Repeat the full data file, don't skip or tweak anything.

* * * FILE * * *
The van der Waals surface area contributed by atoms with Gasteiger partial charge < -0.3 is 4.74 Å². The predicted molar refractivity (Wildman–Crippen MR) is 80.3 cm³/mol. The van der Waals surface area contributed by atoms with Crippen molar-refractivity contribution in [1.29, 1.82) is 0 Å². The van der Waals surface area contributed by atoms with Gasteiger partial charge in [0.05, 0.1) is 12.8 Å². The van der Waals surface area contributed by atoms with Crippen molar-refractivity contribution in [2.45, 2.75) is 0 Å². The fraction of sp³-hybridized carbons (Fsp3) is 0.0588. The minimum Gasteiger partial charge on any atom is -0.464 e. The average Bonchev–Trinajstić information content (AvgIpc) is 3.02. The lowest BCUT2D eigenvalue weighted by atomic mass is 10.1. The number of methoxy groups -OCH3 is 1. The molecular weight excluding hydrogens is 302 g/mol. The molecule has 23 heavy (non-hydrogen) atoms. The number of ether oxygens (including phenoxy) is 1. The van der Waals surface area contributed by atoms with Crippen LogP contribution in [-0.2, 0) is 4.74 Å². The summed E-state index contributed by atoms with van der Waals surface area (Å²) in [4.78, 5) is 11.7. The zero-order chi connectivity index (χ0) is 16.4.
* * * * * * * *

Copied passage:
The van der Waals surface area contributed by atoms with Gasteiger partial charge < -0.3 is 4.74 Å². The predicted molar refractivity (Wildman–Crippen MR) is 80.3 cm³/mol. The van der Waals surface area contributed by atoms with Crippen molar-refractivity contribution in [1.29, 1.82) is 0 Å². The van der Waals surface area contributed by atoms with Gasteiger partial charge in [0.05, 0.1) is 12.8 Å². The van der Waals surface area contributed by atoms with Crippen molar-refractivity contribution in [2.45, 2.75) is 0 Å². The fraction of sp³-hybridized carbons (Fsp3) is 0.0588. The minimum Gasteiger partial charge on any atom is -0.464 e. The average Bonchev–Trinajstić information content (AvgIpc) is 3.02. The lowest BCUT2D eigenvalue weighted by atomic mass is 10.1. The number of methoxy groups -OCH3 is 1. The molecular weight excluding hydrogens is 302 g/mol. The molecule has 23 heavy (non-hydrogen) atoms. The number of ether oxygens (including phenoxy) is 1. The van der Waals surface area contributed by atoms with Crippen LogP contribution in [-0.2, 0) is 4.74 Å². The summed E-state index contributed by atoms with van der Waals surface area (Å²) in [4.78, 5) is 11.7. The zero-order chi connectivity index (χ0) is 16.4.